How Entrepreneurs Can Change the World

If you want to do something meaningful and help solve problems, social entrepreneurship may be for you.
Senior Scientist, Global Workplace Analytics (formerly Telework Research Network)
April 24, 2012

If you want to do something meaningful, and if you like working with others to solve problems, social entrepreneurship may be just what you’re looking for.

When his young cousin in New Orleans was struggling with math, Salman Khan in Boston decided to tutor her using the Internet. Soon other relatives, neighbors and even strangers were asking for help. So Khan created YouTube videos that were easy to share.

The short video lessons were so popular, and his “students” were so appreciative, that he quit his job as a stock analyst to become a social entrepreneur. He was determined to change the world. And he is doing that.

Kahn Academy has created more than 3,100 short videos and delivered more than 138 million free lessons on a host of subjects to kids and adults all over the world.

Kahn is not only changing how people learn, he’s making learning available to people who didn’t have the opportunity before.

What is a social entrepreneur?

Like most entrepreneurs, Kahn saw a need and used his entrepreneurial skills to create a solution. What makes him different, and what makes social entrepreneurs different, is their focus on bringing about change that benefits society. Rather than building profits or equity, social entrepreneurs build social value, although many have profited in the process.

What are their objectives?

Social entrepreneurs have created organizations and found financing for a range of causes. Here are just a few examples.

There are lots of other areas with problems that await solutions. Take your pick: animals, children, communication and media, education, energy, health, human rights, technology, transportation, waste management and water—just to name a few.

Can you become a social entrepreneur?

Becoming a successful entrepreneur takes innovation, inspiration, leadership, persistence, focus and, above all, an irrepressible passion for what you’re trying to do.

If you already have a business, you can create a branch to help a social cause. If you’re an aspiring business owner you can build a business from the ground up around social good.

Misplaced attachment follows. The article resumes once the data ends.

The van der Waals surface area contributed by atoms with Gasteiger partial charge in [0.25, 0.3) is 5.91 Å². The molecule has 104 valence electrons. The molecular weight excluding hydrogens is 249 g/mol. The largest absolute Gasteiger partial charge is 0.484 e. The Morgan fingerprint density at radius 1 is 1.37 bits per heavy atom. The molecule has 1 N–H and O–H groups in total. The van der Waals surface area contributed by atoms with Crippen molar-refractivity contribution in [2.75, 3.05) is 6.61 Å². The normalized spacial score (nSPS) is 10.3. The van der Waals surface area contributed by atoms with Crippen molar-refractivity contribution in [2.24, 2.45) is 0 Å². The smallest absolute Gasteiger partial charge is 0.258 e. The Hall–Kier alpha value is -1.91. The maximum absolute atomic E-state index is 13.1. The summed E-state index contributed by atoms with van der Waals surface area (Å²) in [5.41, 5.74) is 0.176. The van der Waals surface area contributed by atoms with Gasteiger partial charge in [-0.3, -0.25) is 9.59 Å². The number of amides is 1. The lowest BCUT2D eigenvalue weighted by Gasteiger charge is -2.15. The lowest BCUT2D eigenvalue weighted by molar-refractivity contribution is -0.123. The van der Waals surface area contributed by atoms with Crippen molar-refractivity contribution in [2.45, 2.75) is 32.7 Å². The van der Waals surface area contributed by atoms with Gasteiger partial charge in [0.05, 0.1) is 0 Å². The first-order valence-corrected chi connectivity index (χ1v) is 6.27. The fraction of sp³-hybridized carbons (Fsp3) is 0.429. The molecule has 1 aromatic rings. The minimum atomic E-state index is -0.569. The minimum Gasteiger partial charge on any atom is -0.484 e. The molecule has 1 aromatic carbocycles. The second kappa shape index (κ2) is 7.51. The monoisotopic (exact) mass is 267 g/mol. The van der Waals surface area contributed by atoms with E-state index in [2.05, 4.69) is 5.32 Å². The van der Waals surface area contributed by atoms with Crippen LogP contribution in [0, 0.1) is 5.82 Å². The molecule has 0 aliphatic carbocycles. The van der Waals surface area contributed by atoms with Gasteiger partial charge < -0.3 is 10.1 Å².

The Schwab Foundation for Social Entrepreneurship has a variety of resources to help start you on your way. For inspiration, try the 2005 PBS series on social entrepreneurship, The New Heroes. The PBS website offers video clips from the series and an excellent list of other resources, including links to funding sources such as The Skoll Foundation that invests in social-change agents.

If you don’t have the time or inclination to make a social cause your vocation, you can help others make a difference as a volunteer, contributor or sponsor.

How to get started

Starting a business that focuses on social good is no different than starting any other business. You need to marshal the following elements, in order of importance.

  • A clear understanding of a need.
  • A well-formed plan for how you will reach people with that need.
  • An idea for a product or service to meet the need.
  • Financing to support the effort.

Historically, foundations have provided the majority of funding for non-profit organizations devoted to social good. But recently, cloud funding has become an effective alternative. And there’s nothing that says a social entrepreneur can’t make money, too.

Amazing changes are possible when innovation and a passion for making a difference come together.

Tom Harnish is a serial entrepreneur. He learned what works (and what doesn't work) by leading projects, products and companies to success. He can't play a lot of musical instruments.

Photo credit: Thinkstock

Senior Scientist, Global Workplace Analytics (formerly Telework Research Network)